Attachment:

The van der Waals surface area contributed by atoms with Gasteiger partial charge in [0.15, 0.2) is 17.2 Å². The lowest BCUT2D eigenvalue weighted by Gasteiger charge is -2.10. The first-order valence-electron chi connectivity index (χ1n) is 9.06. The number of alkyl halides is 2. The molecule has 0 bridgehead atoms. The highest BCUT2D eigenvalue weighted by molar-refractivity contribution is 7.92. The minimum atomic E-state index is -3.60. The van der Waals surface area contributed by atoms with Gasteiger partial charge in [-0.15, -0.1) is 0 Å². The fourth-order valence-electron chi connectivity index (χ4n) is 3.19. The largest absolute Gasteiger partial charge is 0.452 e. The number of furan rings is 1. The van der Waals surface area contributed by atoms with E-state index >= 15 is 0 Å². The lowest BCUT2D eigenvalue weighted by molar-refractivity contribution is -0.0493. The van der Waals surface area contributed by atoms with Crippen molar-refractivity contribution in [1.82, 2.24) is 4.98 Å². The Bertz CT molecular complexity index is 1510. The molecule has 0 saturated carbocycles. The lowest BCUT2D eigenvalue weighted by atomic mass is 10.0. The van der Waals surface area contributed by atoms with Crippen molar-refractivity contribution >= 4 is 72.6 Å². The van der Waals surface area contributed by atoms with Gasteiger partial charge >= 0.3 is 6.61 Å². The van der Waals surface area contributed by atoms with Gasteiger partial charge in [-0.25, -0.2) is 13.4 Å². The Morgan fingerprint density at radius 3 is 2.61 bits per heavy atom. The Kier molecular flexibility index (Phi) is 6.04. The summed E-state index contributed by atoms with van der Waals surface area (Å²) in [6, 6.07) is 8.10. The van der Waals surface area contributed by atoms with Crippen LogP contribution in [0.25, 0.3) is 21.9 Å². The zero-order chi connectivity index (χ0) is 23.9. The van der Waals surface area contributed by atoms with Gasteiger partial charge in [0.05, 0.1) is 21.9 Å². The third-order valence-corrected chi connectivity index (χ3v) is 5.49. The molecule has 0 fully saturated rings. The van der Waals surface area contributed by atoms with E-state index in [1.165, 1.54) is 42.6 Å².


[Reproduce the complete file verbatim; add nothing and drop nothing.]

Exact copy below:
The van der Waals surface area contributed by atoms with Gasteiger partial charge in [0.15, 0.2) is 17.2 Å². The lowest BCUT2D eigenvalue weighted by Gasteiger charge is -2.10. The first-order valence-electron chi connectivity index (χ1n) is 9.06. The number of alkyl halides is 2. The molecule has 0 bridgehead atoms. The highest BCUT2D eigenvalue weighted by molar-refractivity contribution is 7.92. The minimum atomic E-state index is -3.60. The van der Waals surface area contributed by atoms with Gasteiger partial charge in [-0.15, -0.1) is 0 Å². The fourth-order valence-electron chi connectivity index (χ4n) is 3.19. The largest absolute Gasteiger partial charge is 0.452 e. The number of furan rings is 1. The van der Waals surface area contributed by atoms with E-state index >= 15 is 0 Å². The lowest BCUT2D eigenvalue weighted by molar-refractivity contribution is -0.0493. The van der Waals surface area contributed by atoms with Crippen molar-refractivity contribution in [1.82, 2.24) is 4.98 Å². The Bertz CT molecular complexity index is 1510. The molecule has 0 saturated carbocycles. The lowest BCUT2D eigenvalue weighted by atomic mass is 10.0. The van der Waals surface area contributed by atoms with Crippen molar-refractivity contribution >= 4 is 72.6 Å². The van der Waals surface area contributed by atoms with Gasteiger partial charge >= 0.3 is 6.61 Å². The van der Waals surface area contributed by atoms with Gasteiger partial charge in [-0.25, -0.2) is 13.4 Å². The Morgan fingerprint density at radius 3 is 2.61 bits per heavy atom. The Kier molecular flexibility index (Phi) is 6.04. The summed E-state index contributed by atoms with van der Waals surface area (Å²) in [6, 6.07) is 8.10. The van der Waals surface area contributed by atoms with Crippen LogP contribution in [0.25, 0.3) is 21.9 Å². The zero-order chi connectivity index (χ0) is 23.9. The van der Waals surface area contributed by atoms with Gasteiger partial charge in [0.05, 0.1) is 21.9 Å². The third-order valence-corrected chi connectivity index (χ3v) is 5.49. The molecule has 0 fully saturated rings. The van der Waals surface area contributed by atoms with E-state index in [1.165, 1.54) is 42.6 Å².